QUICK TRAIL FACTS
- Preserve Size: 4,500 acres (Wildlands)
- Trail Mileage: Varies
- Pets: yes
- Difficulty: easy to moderate
- Sights: views, Dead River
Great Pond Mountain, protected by the area’s eponymous land trust, offers spectacular views for a relatively small mountain (1,030 feet) and a fairly easy, gradual hike with well-maintained trails. The summit is exposed, which makes for expansive views of three nearby mountain areas—Acadia, Camden’s hills, and even as far, I believe, as Schoodic Mountain—but it can be slick in the winter! Also, the trails in the immediate vicinity around the mountain in the Wildlands are wonderful and well-marked, with occasional views. The two lakes, Craig Pond and Alamoosook Lake, that buttress the trail system here are fabulous for swimming.
There are several access paths to the mountain, and two different trailheads .4 miles apart on the access road (Don Fish Trail on Google maps. It’s plowed in the winter). At Mountain Trailhead, which is the second one farther along the access road, there is parking for four or five cars. From here, the summit is about 1.5 miles along the Stuart Gross Trail and the elevation gained is 850 feet.
The other trailhead, at Dead River Gate, is the first one you reach on the access road. It has parking for five or so cars. From this point, the hike to the summit is a bit more than 2 miles. You’ll begin on the wide Dead River Trail—which, incidentally, is great for skiing and biking. At .5 miles, you’ll come to the intersection with the ~.6-mile Hay Ledges Trail, which includes a nice overlook and bench off to the right about 2/3 of the way along.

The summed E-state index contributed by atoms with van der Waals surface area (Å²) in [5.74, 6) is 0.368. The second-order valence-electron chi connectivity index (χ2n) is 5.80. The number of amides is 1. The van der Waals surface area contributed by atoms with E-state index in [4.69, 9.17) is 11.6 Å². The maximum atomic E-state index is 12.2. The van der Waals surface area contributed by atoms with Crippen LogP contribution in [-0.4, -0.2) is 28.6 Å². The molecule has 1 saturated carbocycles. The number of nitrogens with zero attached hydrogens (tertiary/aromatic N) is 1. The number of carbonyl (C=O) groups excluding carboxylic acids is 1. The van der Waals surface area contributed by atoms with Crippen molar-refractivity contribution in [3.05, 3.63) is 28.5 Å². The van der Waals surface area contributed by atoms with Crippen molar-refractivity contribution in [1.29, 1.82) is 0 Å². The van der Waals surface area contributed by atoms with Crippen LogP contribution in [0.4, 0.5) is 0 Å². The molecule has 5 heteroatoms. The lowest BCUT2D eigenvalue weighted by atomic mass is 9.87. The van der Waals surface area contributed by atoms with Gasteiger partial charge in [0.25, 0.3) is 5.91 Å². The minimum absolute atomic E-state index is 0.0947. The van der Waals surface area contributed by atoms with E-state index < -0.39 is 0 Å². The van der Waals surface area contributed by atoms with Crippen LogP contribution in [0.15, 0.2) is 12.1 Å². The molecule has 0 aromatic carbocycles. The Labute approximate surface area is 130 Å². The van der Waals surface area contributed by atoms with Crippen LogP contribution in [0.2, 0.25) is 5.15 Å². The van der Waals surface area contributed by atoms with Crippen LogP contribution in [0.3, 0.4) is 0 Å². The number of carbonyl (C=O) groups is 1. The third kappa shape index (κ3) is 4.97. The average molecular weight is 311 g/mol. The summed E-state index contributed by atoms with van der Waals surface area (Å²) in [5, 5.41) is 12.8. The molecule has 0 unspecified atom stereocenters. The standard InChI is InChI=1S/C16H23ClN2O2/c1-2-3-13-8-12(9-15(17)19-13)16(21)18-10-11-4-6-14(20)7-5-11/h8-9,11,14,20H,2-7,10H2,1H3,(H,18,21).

The Hay Ledges Trail deposits you at the .9-mile Stuart Gross Trail, which brings you along a gradual ridge to both the mountain’s wooded summit and to its overlook with gorgeous views. Be sure to wear snowshoes or spikes on your boots in the winter! Also, it can be hard to find the trails (there are two loops up here) if snow is covering the blazes—but the hike is popular enough that you will likely be treading upon others’ footprints.
If you have time, I highly suggest checking out the picnic spot on the Dead River, off Dead River Trail. A steepish .3-mile path takes you from Dead River Road to the lakeside, where there is a secluded spot for a swim and snack. The trail begins wide and gradually narrows, with firs enclosing the trail on either side as you get closer to the lake. Or, you can end your hike in the clear aquamarine waters of Craig Pond, a most amazing place for a swim.
The Dead River Road, which includes a looong hill, is good for skiing and biking. There is also a 1.4-mile (and growing) bike trail — the Capstone Trail — woven into the hiking trail system. We hiked along Capstone from Hay Ledges Trail to the Dead River Road, as it served as a connector path.
Directions: Dead River Gate: On the Don Fish Road .5 mi. past Craig Brook National Fish Hatchery, this gate accesses the west side of the Wildlands. Turn off Route 1 in Orland onto Hatchery Road. Go 1.4 miles to the Hatchery and continue another .6 miles. Mountain Trailhead: This trailhead is .4 miles past the Dead River Gate, with parking for about four cars on the right.